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Monday, 15 January 2018

Making replicas of the earliest objects made by woodturning ever found in Britain, from Whitehorse hill on Dartmoor

I like woodturning. It's a nice compliment to my carving work and there's also something that feels quite relaxing about putting the tools to the spinning timber and watching the shapes develop.

There have been a couple of commissions recently that have allowed me to do some turning and which have also been a little more challenging. Making some of the components for the instruments that are now installed in St Werburghs Community Centre meant turning larger pieces than I've worked on before. 

Woodturning on Myford ML8 lathe

I was also asked by a local furniture maker called Dave Porter to turn eight discs, 60mm (2.36") wide, from European oak to decorate some furniture that he was making. It was a nice test of skill to try and make the discs as similar as possible, whilst turning them by hand. Both of us were happy with the outcome. Here they are, with one spare:


woodturning oak

After making these commissions, I came across the story of the Whitehorse hill burial

This Bronze Age burial happened nearly four thousand years ago in what is now the wild, empty middle of Dartmoor national park - a place that is very important to me. This view, taken near Whitehorse hill, shows what the area looks like:


Dartmoor landscape

In 2001, a walker found a small, rectangular burial chamber made from stones protruding from a remanent 'hag' of peat, which had been left standing as the peat surrounding it was cut away. These small stone boxes or chambers are known as kists, cists or kistvaens.

The erosion of the peat stack had uncovered the kist and one of the stones had fallen. The rest looked like it could also fall out at some point soon, so the decision was made to open the burial and see what was inside. This was even more exciting as most kists on Dartmoor have been excavated or robbed at some point but this one, having been hidden underground in a fairly remote part of the moor, was probably intact.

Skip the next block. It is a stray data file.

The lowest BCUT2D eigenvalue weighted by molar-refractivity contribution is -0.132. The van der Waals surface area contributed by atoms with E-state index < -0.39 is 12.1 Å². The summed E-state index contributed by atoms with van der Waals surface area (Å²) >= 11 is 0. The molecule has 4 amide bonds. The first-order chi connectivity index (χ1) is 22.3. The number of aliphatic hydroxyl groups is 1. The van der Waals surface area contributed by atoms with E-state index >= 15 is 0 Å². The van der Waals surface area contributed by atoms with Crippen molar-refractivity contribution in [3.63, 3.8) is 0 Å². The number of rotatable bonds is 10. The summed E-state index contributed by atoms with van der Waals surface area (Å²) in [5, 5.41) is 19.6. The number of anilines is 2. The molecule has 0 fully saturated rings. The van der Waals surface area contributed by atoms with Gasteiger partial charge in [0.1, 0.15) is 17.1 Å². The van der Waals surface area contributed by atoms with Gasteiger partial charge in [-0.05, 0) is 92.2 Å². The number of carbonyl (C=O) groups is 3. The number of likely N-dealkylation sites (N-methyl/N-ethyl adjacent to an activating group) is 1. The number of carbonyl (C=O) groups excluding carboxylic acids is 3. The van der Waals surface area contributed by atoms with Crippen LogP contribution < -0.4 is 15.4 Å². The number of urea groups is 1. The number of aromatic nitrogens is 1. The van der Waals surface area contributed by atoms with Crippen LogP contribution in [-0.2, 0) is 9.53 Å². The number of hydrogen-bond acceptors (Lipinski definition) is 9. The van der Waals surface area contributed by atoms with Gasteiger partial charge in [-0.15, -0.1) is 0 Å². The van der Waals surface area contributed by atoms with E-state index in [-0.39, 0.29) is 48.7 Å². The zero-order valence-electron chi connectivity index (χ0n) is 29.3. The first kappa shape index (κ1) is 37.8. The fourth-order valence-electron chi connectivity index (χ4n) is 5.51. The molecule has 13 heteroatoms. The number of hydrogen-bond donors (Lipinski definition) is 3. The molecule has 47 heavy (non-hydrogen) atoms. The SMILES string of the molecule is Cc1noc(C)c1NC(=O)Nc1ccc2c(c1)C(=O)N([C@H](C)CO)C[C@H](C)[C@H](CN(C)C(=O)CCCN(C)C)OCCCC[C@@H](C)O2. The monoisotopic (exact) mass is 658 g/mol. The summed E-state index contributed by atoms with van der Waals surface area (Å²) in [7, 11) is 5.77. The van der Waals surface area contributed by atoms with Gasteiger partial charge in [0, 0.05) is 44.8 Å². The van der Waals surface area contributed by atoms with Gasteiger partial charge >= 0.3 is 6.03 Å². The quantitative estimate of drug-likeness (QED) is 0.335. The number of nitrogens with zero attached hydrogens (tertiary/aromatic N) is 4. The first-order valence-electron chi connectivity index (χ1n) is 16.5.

Whitehorse hill Bronze Age kist
Image by Cornwall Archaeological Unit, from https://www.archaeology.co.uk/articles/cist-whitehorse-hill.htm

In 2011, the kist was opened. Inside, well preserved by the peat (which excludes oxygen so preventing the decay of organic matter), was a bundle wrapped in an animal pelt, thought to be from a bear.

The contents of the bundle were the cremated remains of what is believed to have been a woman of high status, aged somewhere between 15 and 25 years old. The presence of a necklace and absence of weapons in the burial led researchers to think the deceased was probably female. She was buried in August or September (from the purple moorland grasses laid on the floor of the kist at the time). On top of these grasses was laid what looks like a woven belt or sash decorated with calfskin leather, then the wrapped cremation on that.



Apart from the remains, the wrapping held a woven bag made of lime bast (the fibres under the bark of a lime tree). This contained several objects: a necklace made from beads of clay, shale, amber and also a single bead of tin, a flint flake, a copper pin, a woven cattle hair band or bracelet decorated with small tin beads and two pairs of wooden discs.